We need to take action today to meet the 2050 emission targets
Now that the dust has settled on the IMO’s Marine Environment Protection Committee’s latest commitment it’s time to look at the industry needs to do and why now is the right time to start working towards the ambitious goals they set. In case you missed it, in April the MEPC made the historic decision to reduce global CO2 emissions to shipping by 50% of 2008 levels by 2050, whilst at the same time developing a strategy to phase out carbon based fuels altogether.
This is the first time the IMO has proposed such far reaching change to how the global supply chain functions and it’s hugely exciting to be part of an industry that is taking a lead in tackling climate change. 2050 is a long way away however, it’s highly likely that everyone who is in a leadership position within the industry today won’t be in one in 32 years time. It would be easy to ignore the carbon emissions problem for the next few decades and concentrate on more immediate problems like the sulphur cap and the burgeoning Sino-American trade war. The simple truth, however, is if we don’t act now, it’s going to be impossible to make big enough cuts to emissions to get anywhere close to 50% in time.
If you’ve worked at sea or been involved in seafarer training you will know that the Manila amendments to the STCW convention which required all seafarers to do regular refresher training came into force in January 2017. The Manila amendments were adopted and approved in 2010, a full seven years before they were due to be enforced. In November 2016, just six weeks before the rules enforcement date, the IMO’s Maritime Safety Committee decided that it was not going to be possible for flag states, class societies, shipowners, and training establishments to process the sheer number of seafarers who needed the certification required to be compliant so extended the transition period by a further 6 months.
The regulations which introduced the 0.5% sulphur cap were adopted by the IMO in 2008. A decade on, we now have less than 18 months to go until the 2020 deadline comes into force and once again, the industry is woefully underprepared. As of May this year, only 983 ships out of 60,000 have installed scrubbers and it’s estimated that there is only yard capacity to fit a maximum of 2,500 by 2020. This wouldn’t be an issue if the supply of low sulphur fuel oil was anywhere close to high enough to meet demand, but it’s not and likely won’t be on the 1st of January 2020. In a report by MIT economist Philip Verleger, the price of crude oil will skyrocket to 2008 levels as soon as the sulphur cap is enforced because the refining industry just isn’t ready for the change in demand.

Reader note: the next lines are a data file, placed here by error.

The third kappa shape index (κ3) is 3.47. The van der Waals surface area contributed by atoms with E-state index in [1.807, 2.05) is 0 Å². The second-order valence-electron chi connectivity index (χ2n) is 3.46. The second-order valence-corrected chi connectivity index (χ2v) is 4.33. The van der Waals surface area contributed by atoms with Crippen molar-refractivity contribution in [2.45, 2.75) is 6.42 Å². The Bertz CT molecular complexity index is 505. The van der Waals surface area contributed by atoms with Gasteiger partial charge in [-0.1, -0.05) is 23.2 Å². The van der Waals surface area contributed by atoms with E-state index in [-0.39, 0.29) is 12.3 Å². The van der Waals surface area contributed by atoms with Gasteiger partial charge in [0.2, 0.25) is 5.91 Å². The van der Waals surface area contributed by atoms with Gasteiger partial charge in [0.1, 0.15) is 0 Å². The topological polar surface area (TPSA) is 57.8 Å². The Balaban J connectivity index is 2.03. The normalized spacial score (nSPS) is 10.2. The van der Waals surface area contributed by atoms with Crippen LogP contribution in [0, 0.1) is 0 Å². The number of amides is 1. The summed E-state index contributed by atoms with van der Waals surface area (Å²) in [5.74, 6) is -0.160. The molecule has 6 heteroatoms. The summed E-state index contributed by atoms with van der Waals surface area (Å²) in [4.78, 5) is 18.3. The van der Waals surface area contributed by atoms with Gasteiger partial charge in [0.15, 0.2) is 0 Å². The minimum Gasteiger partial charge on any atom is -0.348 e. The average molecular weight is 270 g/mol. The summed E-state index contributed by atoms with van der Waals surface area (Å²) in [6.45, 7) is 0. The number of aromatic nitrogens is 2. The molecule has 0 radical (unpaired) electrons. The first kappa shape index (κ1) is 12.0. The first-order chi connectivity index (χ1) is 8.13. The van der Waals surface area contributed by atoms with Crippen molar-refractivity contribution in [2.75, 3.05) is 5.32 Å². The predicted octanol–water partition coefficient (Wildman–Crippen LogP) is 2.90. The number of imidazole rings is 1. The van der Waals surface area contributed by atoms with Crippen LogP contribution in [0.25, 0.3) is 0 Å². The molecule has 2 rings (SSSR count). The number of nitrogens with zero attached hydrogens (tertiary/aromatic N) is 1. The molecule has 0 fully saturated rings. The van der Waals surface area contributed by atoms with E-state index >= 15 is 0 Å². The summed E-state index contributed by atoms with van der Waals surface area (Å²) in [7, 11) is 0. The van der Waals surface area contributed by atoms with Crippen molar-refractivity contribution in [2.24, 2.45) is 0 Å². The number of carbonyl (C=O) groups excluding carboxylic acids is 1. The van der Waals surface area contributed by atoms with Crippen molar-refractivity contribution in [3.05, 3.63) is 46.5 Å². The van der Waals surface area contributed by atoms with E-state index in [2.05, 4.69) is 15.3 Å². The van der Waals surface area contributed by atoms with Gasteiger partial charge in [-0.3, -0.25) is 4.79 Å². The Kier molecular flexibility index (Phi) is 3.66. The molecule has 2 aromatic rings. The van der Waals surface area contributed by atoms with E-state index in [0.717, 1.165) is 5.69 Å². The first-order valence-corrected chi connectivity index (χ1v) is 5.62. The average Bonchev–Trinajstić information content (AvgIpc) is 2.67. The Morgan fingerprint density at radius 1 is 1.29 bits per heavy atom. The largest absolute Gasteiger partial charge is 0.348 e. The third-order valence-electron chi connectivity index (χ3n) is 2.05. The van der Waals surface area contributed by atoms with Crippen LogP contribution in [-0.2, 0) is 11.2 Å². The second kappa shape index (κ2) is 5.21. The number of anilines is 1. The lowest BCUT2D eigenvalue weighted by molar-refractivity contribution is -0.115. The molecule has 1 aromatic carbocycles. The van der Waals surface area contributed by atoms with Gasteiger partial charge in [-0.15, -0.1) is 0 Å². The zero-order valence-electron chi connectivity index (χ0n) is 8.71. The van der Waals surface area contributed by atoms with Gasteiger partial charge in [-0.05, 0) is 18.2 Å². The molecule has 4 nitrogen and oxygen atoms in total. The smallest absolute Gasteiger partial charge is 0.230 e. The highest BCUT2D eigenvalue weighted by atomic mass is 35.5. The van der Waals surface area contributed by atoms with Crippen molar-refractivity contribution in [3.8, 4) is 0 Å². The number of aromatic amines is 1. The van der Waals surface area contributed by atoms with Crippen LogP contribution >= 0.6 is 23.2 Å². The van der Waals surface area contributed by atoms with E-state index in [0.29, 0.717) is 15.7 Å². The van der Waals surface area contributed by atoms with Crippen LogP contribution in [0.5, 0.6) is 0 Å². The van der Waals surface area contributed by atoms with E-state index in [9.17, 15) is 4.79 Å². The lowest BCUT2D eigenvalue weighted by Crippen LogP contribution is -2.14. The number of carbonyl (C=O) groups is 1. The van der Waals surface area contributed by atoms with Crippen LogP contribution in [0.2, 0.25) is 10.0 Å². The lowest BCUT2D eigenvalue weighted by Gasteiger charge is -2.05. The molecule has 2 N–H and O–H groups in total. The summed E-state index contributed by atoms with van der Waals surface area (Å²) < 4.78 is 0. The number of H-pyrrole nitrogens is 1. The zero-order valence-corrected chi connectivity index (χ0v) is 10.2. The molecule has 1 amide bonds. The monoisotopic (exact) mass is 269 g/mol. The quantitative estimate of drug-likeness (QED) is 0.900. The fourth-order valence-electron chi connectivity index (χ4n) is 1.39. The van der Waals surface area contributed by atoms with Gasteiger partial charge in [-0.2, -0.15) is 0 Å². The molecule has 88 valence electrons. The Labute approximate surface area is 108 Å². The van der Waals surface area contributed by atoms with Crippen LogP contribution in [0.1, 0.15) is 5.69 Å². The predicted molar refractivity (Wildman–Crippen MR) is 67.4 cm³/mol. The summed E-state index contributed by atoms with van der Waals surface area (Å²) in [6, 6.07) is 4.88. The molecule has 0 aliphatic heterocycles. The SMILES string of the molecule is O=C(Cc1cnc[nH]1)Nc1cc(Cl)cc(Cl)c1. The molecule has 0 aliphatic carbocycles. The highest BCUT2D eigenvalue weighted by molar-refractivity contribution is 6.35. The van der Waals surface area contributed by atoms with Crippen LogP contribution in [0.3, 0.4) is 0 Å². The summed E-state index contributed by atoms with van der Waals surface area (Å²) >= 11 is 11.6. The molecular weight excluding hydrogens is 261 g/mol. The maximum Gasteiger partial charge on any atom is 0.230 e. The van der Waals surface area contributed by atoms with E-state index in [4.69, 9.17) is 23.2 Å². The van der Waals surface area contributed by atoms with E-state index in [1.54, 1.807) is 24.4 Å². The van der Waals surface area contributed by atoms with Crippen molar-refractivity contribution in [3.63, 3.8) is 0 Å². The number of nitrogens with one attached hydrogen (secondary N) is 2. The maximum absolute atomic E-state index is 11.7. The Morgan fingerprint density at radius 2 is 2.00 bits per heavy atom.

Compared to the 2050 emissions goal, the sulphur cap and the Manilla amendments are minor regulation changes. If we want to stand any chance of hitting the 2050 goal as an industry we need to extend our horizons and start making provisions and changes now, not in 2048. Making small adjustments to a ship’s course in good time saves you from having to make big adjustments later, the same is true for the entire industry. A 50% reduction in emissions may seem highly ambitious but when split across a 30 year timeframe we can achieve the goal in very manageable increments. Assuming emission levels are still hovering around the 2008 peak in 2020, we will need to reduce emissions by just 2.4% each year to hit the 50% goal 30 years later.
Whatever happens over the next 30 years, technology holds the key to being able to meaningfully reduce the industry’s emissions. As well as investing in the research and testing of new fuels and vessel designs, we need to use the billions of data points available to fully optimise how we operate ships to reduce the energy consumption of the world fleet and make new fuel options viable. According to a report by ITF, it’s possible for the industry to reduce emissions by 95% by 2035 using technology that is already available today. 32 years is a long time, but shipping moves slowly and the time will go quickly. We have a unique opportunity as an industry to change, but if we treat the 2050 goal like we have other IMO regulations, we will miss the chance.